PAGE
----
Photo taken January 18, 2012 after an ESQ performance in Lyon, France.
On Tuesday, February 14th, it was announced that David Finckel would be be leaving the the Emerson Quartet at the end of the 2012-2013 season after more than thirty remarkable years. In this special blog post, David recounts his decision and discusses his thoughts on the Emerson Quartet and his own future.
In David’s words
During the past year, after much soul-searching, I came to the realization that it would be sensible to make the 2012-13 season my last in the Emerson Quartet. My colleagues of 33 years have been extremely understanding of my desire to pursue, with greater energy, my increasing number of performing, educational and presenting commitments that are independent of the quartet. My heart is warmed by the knowledge that Paul Watkins’ enormous gifts as a cellist and musician will fuel the Emerson’s onward journey with vibrant energy and fresh perspectives. I could not be happier to see him take my chair, nor can I wait to hear how marvelous the quartet will sound in its new incarnation. While I will forever treasure the rich network of friendships and experiences I have enjoyed as a member of the Emerson Quartet, I am equally excited for the opportunities which await me in the next chapter of my artistic and professional life.
I owe the bulk of my musical education to the Emerson Quartet, not only through the experience of learning so many great works, but also from the quartet’s rigorous pursuit of fidelity to each composer’s style. The Emerson’s unflagging commitment to a 100% effort for every performance, from big cities to small, remains for me the definitive example of being true to one’s art. Each individual in the quartet has always sought a higher level from himself in each successive performance, an expectation which is palpable to audiences and, I believe, has created for the Emerson that sense of perpetual quest which has enticed presenters the world over to bring the quartet back again and again.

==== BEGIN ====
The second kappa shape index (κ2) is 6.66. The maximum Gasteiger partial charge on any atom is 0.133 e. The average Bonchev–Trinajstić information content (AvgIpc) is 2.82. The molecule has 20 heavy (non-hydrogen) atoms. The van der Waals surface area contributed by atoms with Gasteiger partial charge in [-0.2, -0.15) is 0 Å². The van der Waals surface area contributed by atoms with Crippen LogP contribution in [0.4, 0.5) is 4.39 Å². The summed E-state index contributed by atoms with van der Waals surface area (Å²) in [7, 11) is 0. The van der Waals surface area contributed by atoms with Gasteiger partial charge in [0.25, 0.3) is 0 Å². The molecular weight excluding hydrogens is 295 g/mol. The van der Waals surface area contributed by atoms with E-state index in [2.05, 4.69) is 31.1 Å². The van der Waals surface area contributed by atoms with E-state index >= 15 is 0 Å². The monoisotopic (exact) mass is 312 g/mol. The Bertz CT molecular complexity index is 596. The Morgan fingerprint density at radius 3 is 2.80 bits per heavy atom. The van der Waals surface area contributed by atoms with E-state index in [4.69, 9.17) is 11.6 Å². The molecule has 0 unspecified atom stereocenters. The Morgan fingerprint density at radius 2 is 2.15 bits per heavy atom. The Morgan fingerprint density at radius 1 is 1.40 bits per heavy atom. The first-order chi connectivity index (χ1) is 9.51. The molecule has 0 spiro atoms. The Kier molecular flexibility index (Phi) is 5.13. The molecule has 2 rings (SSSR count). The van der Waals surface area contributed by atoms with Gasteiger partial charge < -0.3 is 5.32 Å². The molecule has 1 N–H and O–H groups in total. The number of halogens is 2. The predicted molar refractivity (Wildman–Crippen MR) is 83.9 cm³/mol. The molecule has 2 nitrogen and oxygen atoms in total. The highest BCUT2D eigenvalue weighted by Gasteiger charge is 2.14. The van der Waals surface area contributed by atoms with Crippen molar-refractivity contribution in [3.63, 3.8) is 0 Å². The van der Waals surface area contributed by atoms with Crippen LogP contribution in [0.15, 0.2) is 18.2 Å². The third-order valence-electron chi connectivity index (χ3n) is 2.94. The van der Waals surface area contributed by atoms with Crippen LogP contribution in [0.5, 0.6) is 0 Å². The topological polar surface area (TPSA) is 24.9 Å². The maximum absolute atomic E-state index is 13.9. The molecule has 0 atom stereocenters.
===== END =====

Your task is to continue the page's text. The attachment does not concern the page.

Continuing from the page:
The Emerson’s idea to perpetuate itself – a decision that was made by Philip, Eugene and Larry –I think is logical and tremendously exciting. It makes sense to view the work we have done over the last three decades as having significance and purpose larger than any of us as individuals. The Emerson’s accomplishments can not only be celebrated, but built upon. With the help of new personnel equally committed to the ideals that has built the quartet’s reputation, the quartet can be sustained and continue its artistic development.
The principles of performance practice which we inherited from our mentors are responsible for the Emerson’s successes across a wide range of music. I believe our adherence to those artistic values account for the quartet’s appeal to the vast majority of listeners worldwide. Pursuing innovation while remaining faithful to the composer, and holding ourselves to the instrumental standards set by the greatest players of all time, constitutes the Emerson’s artistic journey. It is a musical path with no end in sight.